Change of Plan for Dad's Birthday

Last year, dad and I started a new tradition- hiking a mountain on his birthday.  My dad is very outdoorsy- into hiking and sailing and newly into bouldering too! Unfortunately the weather heartily laughed at our little foundling tradition- on Sunday it was raining, the cloud level was right down, and there seemed little point in walking up into it. So instead we went a cycle round Loch Katrine.

Cheerful weather
The Loch Katrine pier to pier path is 'undulating'. Which, as everyone knows, is Auld Scots for, 'bloody hilly'. Its largely road but with the odd off-road section. Its very far to cycle the entire way around the Loch, but you can do an out-and-back route to the Pier Cafe. 

The route is immediately rather hilly - almost constantly going up or down. The gears doing the same! It does make the route a lot more interesting but I've got to admit there are bits of cycling hills that I don't much like. I really don't like the bit where you almost come to a stop and it takes a huge amount of sheer effort to get the legs moving round again. I was also on a rather elderly bike, which was complaining about the many shifts from 1st to 3rd and back. 

But beautiful scenery
It quickly became apparent that the route was Further than Advertised. We were under some impression that it was 10 miles each way, but its actually closer to 13.5. When we found this out, at 9 miles in, there were definitely some dark thoughts going around. At this stage we also passed some fantastic whooshing long downhills. However, then the thought entered our minds- 'out and back'. Those Multiple. Long. Fast. Downhills. Hmmm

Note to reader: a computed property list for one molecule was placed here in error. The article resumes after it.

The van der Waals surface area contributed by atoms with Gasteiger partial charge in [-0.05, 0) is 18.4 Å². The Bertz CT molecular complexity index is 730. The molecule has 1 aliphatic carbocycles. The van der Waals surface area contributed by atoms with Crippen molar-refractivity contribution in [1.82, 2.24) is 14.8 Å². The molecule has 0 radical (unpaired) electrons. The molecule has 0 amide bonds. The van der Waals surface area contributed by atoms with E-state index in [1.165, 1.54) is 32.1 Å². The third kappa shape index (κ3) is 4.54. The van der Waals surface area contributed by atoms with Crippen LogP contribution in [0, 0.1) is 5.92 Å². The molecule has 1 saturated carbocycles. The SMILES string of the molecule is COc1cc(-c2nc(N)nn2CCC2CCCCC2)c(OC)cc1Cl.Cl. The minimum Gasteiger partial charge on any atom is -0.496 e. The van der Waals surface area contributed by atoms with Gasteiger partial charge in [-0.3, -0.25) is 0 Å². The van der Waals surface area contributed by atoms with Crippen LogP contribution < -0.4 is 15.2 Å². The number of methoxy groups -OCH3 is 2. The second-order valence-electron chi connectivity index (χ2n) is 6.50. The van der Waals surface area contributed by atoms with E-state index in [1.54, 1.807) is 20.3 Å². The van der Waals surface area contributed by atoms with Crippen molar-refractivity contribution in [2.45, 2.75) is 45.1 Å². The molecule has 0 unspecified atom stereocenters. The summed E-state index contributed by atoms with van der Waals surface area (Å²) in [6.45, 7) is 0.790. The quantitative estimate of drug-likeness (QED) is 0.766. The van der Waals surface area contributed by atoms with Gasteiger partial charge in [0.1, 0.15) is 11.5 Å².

Lovely murky colours
MacGregor Graveyard- you can walk down to this


On the way to the end of the Loch you pass the stunning MacGregor Graveyard. Although the clan head was never buried there, many of his family were. It really is a gorgeous and wild final resting place. At the head of the Loch you are at about 10 miles, so there are a further 3 down the other side to pass before you get to the Pier Cafe. Very much worth it for some coffee and cake. The cakes seem homemade, are very tasty, and make excellent fuel. We also saw some great-looking soup and sandwiches but didn't try any. They even had gluten free brownies, which is always a plus.I also hear that cake is a cycling trip essential, so we had to get some.

Rain again!
When we went to leave it was absolutely chucking it down. We considered the ferry, which was arriving soon, but when we learned it would be 12 quid a person we bucked up our ideas, sat for a further 15 minutes, then headed back out on the bikes... and we got really lucky! The weather that had just closed in, rapidly opened up again. We found ourselves in really rather nice cycling weather with a lot of clean air. 

The way back seemed a lot easier; maybe because of the cake, maybe because we now knew we could use all the energy we had. We only had to walk one of the hills that we were nervously anticipating, the rest all just took a little slog and elbow grease! I tried out dad's new hybrid for 15 minutes to see what the difference was. Wow, what a difference a 10 years younger bike makes! Everything was so, so much easier and even in freewheeling the hybrid was a lot faster. I therefore amused myself for that 15 minutes by racing ahead then stopping to take photos of them riding.